Happy Contemplating!


Howdy, friends.

If you are just joining us for Part One of the "Creating Parents as Partners" series, please check out the series introduction from yesterday, August 10, 2014.

After my dad's recovery, he began chemotherapy to kill cancerous cells that spread from the massive tumor the doctor's removed last August in an emergency surgery. It took me about nine months to get to a chemotherapy appointment with my father. Nine months. Sound familiar? No, no baby here. Just a school year that was interfering with family time. My father wasn't too happy that I was joining him at the appointment. I ask many questions and inquire about my dad's current status, goals for the future, etc. But, wouldn't you?! It was this appointment that brought me even closer to the realization of what I had been doing for years in my classroom without even knowing it.

As the back door slammed, all of the patients let out a sigh of relief. The doctor arrived at the office. As soon as he arrives the four patients awaiting the "juice" (as my dad calls it), can start the long two hours process of watching all of the fluids slowing drip into their ports that were surgical implanted in their chests. The doctor's face lit up as he walked into Room 1. "Oh, Laura! How have you been? We miss you!" the doctor exclaimed.

My dad's face lit up too. He is a proud father and loves when he hears nice things about his eldest daughter. The doctor asked some questions about where I was teaching and told me how the parents miss me. Later, when he returned to check on my father, he made one important statement. He said something to this effect, "We always knew what was going on when my child was in your class. You sent home that weekly note to tell us what he was learning and how we can help at home. We don't have any idea what he has been learning since he left your class."

WOW! A very informed, well-respected oncologist liked something the, at the time, 24-year-old teacher was doing and impacted his whole view of the education I provided for his child and the other students in my classroom.

So...here is the lowdown on the weekly note he was referring to:

Every week, on top of the weekly homework packet, I place a note that has a small paragraph about something that happened the previous week or that is happening in the next two weeks for families of my students. Then, in the boxes, as you can see below in the photographs, I list each subject for the upcoming week. This is where I inform parents about what their children are learning that week. It gives them the heads up on homework and a direction to support their children at home.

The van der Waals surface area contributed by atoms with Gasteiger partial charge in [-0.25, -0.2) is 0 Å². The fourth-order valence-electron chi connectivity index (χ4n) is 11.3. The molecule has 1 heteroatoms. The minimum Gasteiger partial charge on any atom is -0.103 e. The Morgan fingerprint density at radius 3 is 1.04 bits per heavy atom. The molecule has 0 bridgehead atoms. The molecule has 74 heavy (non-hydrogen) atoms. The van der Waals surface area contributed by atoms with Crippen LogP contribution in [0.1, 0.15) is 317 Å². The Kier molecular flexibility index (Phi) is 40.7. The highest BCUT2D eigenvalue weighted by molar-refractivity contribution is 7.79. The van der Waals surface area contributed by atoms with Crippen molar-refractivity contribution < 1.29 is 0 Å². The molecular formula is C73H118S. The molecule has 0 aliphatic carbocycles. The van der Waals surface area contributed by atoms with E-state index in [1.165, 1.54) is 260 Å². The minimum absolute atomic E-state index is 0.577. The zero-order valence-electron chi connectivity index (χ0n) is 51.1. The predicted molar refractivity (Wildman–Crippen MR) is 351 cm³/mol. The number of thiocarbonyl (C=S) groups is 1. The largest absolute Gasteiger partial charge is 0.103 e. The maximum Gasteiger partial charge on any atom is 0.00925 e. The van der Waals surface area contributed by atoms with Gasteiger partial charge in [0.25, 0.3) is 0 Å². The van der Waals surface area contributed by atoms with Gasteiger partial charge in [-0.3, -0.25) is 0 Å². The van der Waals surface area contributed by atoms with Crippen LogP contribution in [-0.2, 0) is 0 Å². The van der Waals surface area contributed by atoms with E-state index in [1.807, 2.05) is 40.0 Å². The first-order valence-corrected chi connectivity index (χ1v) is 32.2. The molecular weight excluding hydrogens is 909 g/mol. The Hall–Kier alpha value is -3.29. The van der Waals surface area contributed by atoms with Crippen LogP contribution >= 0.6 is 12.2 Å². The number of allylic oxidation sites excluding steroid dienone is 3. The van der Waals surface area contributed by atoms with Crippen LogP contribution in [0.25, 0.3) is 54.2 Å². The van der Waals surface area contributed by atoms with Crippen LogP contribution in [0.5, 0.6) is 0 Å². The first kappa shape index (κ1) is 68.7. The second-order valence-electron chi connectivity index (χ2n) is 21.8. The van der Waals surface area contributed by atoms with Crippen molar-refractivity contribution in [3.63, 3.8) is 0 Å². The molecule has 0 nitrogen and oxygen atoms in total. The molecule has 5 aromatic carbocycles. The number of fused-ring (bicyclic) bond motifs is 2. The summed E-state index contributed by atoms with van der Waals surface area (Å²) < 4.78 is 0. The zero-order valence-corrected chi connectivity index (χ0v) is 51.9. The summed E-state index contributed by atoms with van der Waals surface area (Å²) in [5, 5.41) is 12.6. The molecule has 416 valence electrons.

The photograph on the left shows a September version with the Fundations box with the letters we are learning that week. By April, as seen in the photograph on the right, there are more sight words, etc.

I feature a "Coming Soon" box where parents can count on me informing them about important dates that they might need a babysitter (such as when school is on an early release schedule or there's a parent night.) I ALWAYS inform my parents of events as soon as I know the final date. The school sends out great notices but always the week that the event occurs, so parents have a small window of time to make plans to attend. At most events in the past year, my class had the highest parent involvement and I believe this is why!

Things change often so a monthly calendar is usually not as easy to maintain for me. There are too many changes that I would have to send so many updates that parents would get the calendars mixed up. I stick to this weekly notice that I staple on top of their child's homework packet. Parents become routinized and except the notice and homework. If their child doesn't have it, they immediately contact me because they know that this is how this system works in my classroom.

If this prestigious doctor was impressed with this way I communicated with parents, don't you think most parents would appreciate knowing what is happening at school? Tomorrow...more on ways I build parents as partners in my classroom.

Happy Thinking!